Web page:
Bowling ahoy!
December 17, 2003 8:37 PM   Subscribe

Ninepin, tenpin, fivepin, duckpin, candlepin. [more inside]
posted by pedantic (10 comments total)
In Boston, I patroned a candlepin bowling alley and discovered quite a few other variations of bowling that are strikingly different in style, scoring and technique. Most of these games are only found New England and northward to Canada (fivepin seemingly throughout Canada) sparing the more common tenpin flavor—whereas ninepin appears confined mostly to Europe.
posted by pedantic at 8:38 PM on December 17, 2003

Heh—confined—as if it is a bad thing.
posted by pedantic at 8:39 PM on December 17, 2003

As a Maritimer I can tell you that candlepin is _hard_. Having to deal with fallen pins which aren't removed from play, with the really good players being able to use them to their advantage. That no one has ever recorded a perfect game. Definitely a shame it's not more widespread.
posted by Space Coyote at 8:54 PM on December 17, 2003

Candlepin is so frustrating. I love the sensation of rolling a regular size bowling ball straight down the middle of the lane and just anticipating that strike. In candlepin, it seems like no matter how hard or how straight down the middle you roll, you'll still just knock down three or four pins.
posted by alidarbac at 4:17 AM on December 18, 2003

A regular sized ball? When I was a boy in New England I had never seen a ten-pin ball. When we moved to Ohio I was shocked, I say shocked!, to seer the size of that mother.

Anyway, I grew to like it. Nothing like seeing those pins fly after hurtling 8-16 pounds at 'em.

I was in Maine for the winter a few years back and had the chance to re-live my candle/duck pin youth. Damn did we have some fun. Beer might have had something to do with that but I loved the new found freedom of whipping those smaller balls down the alley. And that dead wood? Gotta love it.

Bowling related home building tip: old lanes make great countertops. /aside
posted by Dick Paris at 4:27 AM on December 18, 2003

Well, in Redfield, South Dakota, there's the South Dakota Developmental Center, which has a campus including an activity center, which contains a 4-lane duckpin alley. I used to work in the activity center, a long time ago, and occasionally was able to play on the lanes. Though the facilities were maintained at a level below what would be acceptable in a commercial bowling venue, it was still fun.

The Developmental Center still does tours, so if you're in the area you might want to put it on your list of stops. It is far more interesting than the Corn Palace in Mitchell, and it is free from the GIANT! BILLBOARD! MECCA! OF! CHEESY! TOURIST! ATTRACTIONS! that is the Black Hills area.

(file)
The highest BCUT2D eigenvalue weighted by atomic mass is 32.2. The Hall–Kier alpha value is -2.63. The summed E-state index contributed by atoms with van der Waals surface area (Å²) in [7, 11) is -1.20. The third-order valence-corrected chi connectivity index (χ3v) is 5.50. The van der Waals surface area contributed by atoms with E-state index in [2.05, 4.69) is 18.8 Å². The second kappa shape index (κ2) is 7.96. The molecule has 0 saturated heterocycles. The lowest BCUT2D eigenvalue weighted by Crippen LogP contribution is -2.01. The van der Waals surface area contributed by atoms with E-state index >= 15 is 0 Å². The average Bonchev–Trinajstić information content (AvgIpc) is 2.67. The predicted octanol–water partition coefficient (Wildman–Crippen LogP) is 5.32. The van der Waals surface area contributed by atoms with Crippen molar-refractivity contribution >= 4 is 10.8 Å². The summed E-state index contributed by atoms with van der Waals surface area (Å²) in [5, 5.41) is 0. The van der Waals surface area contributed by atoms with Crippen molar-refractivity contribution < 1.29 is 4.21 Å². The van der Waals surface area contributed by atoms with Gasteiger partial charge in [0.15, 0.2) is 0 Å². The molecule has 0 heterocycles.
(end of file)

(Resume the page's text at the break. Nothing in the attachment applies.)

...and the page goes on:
It is quite possible that the duckpin lanes have been dismantled by now. It's been almost 20 years since I was there.
posted by yesster at 6:54 AM on December 18, 2003

I've rolled a 225 in tenpin so when I tried candlepin, it was beyond humbling. In finding the links above, I also ran across rubber duckpin, whereby a rubber ring is 'round the pin. It makes for an eerily silent bowling alley.
posted by pedantic at 6:54 AM on December 18, 2003

Though not a native, I grew up in an area of central Texas settled by Germans. There's a 9-pin bowling club near my house, and when I was 10 years old, I set pins on Saturday nights (I don't remember how much I got paid). That was a trip; you sit up above the pins, and after someone bowls, jump down to clear the fallen pins. It was actually a pretty dangerous job, between the power bowlers who sent pins flying and the occasional bowler who didn't wait for you to get back up out of the way before rolling the next ball.
posted by tippiedog at 7:50 AM on December 18, 2003

My dad was a pinsetter when he was a kid.

Racing the Moon was shot at what was (at the time, anyhow) the last manually set bowling alley in the USA. It looks dangerous indeed.

And of course, I can't finish this post without mentioning the other classic bowling movie, Kingpin.
posted by adamrice at 10:58 AM on December 18, 2003

There's still manual lanes at the Bowling Hall of Fame in St. Louis, according to their website. No dots or arrows (Rangefinder) at those lanes either.
posted by ALongDecember at 1:39 PM on December 18, 2003

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